All need to be sifted, but the fines are excellent for starting cuttings, worked into a garden bed or added to standard potting soil for houseplants or container gardening.

Saamy: turface athletics web-page lists a retailer in brampton, ont.
http://www.turface.com/distributors/state/
a 50lb bag, while big [30-ish litres?], will not take over your living area. you can store it happily on your balcony for the winter in one of those heavy plastic tubs with lids.
or consider sharing a bag with two or three other people --- another upside of affiliating oneself with a club: it's always easy to find someone willing to go 'halfsies' on bulk purchases.
our club also measures out small bags of turface [granite grit & pine bark] and sells them at nominal profit [by way of fundraising], so there may[?] be something similar underway in your neighbourhood.


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Re: CAT LITTER

Post  Saamy on Fri Dec 21, 2012 4:12 pm

rps wrote:Turface:
MVP is a coarseness designation. "All Sport" is essentially the same animal, different manufacturer.
note: "Pro League" is a much finer granule [intended to penetrate a field's playing surface] and should be avoided for our purposes.
All need to be sifted, but the fines are excellent for starting cuttings, worked into a garden bed or added to standard potting soil for houseplants or container gardening.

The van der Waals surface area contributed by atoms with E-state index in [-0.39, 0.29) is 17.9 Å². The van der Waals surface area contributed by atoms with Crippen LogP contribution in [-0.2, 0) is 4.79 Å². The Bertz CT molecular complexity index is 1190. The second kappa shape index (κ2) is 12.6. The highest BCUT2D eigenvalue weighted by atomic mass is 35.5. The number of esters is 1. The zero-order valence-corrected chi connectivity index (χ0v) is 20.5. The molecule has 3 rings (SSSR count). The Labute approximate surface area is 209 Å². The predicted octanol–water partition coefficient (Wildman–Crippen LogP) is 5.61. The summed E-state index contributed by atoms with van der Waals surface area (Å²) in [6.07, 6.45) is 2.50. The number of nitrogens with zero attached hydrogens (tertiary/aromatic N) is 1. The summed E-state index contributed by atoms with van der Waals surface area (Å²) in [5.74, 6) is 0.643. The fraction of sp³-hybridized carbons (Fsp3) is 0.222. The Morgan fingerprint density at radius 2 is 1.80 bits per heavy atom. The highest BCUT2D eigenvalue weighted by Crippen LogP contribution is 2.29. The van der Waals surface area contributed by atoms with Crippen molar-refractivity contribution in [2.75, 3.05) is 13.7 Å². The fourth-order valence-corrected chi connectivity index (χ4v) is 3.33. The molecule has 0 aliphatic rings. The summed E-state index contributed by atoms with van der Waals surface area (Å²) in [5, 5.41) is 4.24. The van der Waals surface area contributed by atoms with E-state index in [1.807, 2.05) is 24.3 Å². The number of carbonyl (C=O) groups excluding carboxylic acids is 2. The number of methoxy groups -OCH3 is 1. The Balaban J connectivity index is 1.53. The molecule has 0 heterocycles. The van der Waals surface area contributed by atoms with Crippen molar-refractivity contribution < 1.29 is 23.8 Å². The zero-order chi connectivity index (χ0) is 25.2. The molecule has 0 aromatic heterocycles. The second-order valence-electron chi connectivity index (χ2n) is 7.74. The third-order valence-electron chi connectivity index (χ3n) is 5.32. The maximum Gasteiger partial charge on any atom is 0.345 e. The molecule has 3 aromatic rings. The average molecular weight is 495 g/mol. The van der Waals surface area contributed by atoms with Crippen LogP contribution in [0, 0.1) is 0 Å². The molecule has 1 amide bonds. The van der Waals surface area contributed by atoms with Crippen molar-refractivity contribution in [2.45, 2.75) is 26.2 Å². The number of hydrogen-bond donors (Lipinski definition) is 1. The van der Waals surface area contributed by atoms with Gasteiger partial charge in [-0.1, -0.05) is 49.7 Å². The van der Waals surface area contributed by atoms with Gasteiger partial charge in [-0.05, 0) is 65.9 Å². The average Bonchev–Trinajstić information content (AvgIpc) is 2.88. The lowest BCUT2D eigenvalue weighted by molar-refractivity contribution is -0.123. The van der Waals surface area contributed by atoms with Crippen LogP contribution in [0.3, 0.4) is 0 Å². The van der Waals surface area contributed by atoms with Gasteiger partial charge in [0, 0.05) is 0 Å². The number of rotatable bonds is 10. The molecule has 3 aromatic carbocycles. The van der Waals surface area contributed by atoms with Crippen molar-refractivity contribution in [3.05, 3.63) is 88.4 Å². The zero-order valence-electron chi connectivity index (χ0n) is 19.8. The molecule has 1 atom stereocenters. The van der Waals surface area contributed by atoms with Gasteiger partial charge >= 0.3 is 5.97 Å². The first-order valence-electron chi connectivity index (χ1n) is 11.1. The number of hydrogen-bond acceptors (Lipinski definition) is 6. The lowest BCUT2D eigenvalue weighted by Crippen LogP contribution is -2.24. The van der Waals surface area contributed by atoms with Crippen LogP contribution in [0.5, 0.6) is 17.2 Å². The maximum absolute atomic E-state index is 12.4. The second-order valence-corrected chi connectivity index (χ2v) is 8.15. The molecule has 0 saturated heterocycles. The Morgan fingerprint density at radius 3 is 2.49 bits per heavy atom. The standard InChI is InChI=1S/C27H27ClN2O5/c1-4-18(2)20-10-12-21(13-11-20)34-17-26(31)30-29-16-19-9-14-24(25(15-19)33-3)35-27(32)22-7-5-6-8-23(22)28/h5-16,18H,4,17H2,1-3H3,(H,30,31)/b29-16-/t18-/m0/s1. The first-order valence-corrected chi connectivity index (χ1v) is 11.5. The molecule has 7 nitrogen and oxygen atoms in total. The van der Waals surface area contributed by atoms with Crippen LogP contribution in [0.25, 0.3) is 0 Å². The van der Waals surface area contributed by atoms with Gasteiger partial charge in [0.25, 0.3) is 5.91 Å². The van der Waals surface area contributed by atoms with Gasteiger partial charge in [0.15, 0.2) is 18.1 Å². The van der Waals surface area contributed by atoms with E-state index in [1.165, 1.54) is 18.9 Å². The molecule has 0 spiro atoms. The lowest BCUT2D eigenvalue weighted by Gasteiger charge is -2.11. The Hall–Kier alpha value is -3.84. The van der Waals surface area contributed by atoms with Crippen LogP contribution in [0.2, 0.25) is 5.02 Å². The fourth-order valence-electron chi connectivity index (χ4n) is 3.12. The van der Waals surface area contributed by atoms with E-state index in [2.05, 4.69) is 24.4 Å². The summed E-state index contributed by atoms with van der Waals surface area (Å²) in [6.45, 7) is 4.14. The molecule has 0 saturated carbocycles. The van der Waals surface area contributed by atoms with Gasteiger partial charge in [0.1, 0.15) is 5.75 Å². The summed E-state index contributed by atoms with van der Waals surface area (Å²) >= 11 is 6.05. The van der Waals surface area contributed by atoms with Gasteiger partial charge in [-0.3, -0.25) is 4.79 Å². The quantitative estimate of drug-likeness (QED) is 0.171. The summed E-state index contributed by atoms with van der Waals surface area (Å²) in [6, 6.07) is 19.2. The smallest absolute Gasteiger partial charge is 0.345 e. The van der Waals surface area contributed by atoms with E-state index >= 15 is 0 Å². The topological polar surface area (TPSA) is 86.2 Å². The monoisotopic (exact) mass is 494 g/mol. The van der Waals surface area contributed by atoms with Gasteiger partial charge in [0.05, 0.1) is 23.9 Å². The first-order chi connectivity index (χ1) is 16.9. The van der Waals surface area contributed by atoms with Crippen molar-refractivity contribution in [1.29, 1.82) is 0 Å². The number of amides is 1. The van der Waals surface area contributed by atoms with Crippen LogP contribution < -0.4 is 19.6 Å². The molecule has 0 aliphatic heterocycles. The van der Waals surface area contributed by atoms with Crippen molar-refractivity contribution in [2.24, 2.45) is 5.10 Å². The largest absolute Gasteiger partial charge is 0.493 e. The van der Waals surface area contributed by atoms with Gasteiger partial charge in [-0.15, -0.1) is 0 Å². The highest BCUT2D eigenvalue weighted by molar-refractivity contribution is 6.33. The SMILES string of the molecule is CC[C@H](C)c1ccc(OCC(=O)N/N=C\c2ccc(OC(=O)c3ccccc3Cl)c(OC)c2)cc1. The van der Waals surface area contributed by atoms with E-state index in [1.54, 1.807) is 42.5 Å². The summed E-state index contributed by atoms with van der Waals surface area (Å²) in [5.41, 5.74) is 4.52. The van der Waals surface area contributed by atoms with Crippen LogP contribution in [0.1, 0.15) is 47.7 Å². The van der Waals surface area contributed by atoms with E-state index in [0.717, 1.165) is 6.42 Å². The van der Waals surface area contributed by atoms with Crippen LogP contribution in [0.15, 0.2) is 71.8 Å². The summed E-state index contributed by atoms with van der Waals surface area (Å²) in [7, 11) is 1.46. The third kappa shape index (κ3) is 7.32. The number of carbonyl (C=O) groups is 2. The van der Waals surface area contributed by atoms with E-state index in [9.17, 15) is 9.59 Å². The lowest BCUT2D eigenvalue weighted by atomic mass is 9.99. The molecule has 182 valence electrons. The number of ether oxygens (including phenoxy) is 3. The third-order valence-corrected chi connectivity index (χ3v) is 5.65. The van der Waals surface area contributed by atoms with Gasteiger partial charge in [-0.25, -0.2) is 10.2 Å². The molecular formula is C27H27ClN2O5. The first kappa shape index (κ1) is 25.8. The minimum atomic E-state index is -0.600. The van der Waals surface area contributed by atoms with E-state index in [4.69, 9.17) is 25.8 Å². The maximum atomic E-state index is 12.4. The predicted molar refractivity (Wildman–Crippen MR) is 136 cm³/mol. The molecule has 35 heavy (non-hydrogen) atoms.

Saamy: turface athletics web-page lists a retailer in brampton, ont.
http://www.turface.com/distributors/state/
a 50lb bag, while big [30-ish litres?], will not take over your living area. you can store it happily on your balcony for the winter in one of those heavy plastic tubs with lids.
or consider sharing a bag with two or three other people --- another upside of affiliating oneself with a club: it's always easy to find someone willing to go 'halfsies' on bulk purchases.
our club also measures out small bags of turface [granite grit & pine bark] and sells them at nominal profit [by way of fundraising], so there may[?] be something similar underway in your neighbourhood.


rps,
Thank you very much cheers I am going to contact the supplier located in Brampton right away Very Happy

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Re: CAT LITTER

Post  Twisted Trees on Fri Dec 21, 2012 5:10 pm

Well, as long as the cat can tell which is it's litterbox...

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Re: CAT LITTER

Post  sunip on Fri Dec 21, 2012 7:01 pm

Scion wrote:
Ingvar Nilsson wrote:
The cat litter we (me and you) use, Danish moler, don't break down. It holds moisture very well. I'm looking at growing in this medium as similar to hydoponics. It's a manual ebb/flood set-up. Old school water culture, the moler is there for water retention, balance and estethics.
Maybe I'm just afraid to use it 100% because I don't have any experience with it and I'm afraid to lose one of my trees. It might be a good idea for me to take a cutting from my benjamina and try it just for the practice?

Hello.
A Swedish bonsai guy afraid?
What more (information) you want, ofcours it depends on several things but if it works for Ingvar in the same climate, well it must work for...
Another good point is, there is almost no danger of overfeeding.
Sunip Wink

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Re: CAT LITTER

Post  Guest on Fri Dec 21, 2012 7:18 pm

nobody has to invent new ideas about this.

Harry Harrington: http://www.bonsai4me.com/Basics/Basicscatlitter.htm

Walter pall about modern substrates (catlitter could be one of those): http://walter-pall-bonsai.blogspot.be/2010/06/feeding-substrate-and-watering-english.html

and nor Harry nor Walter invented this, they are just kind enough to gather info and just spread word about their experiences.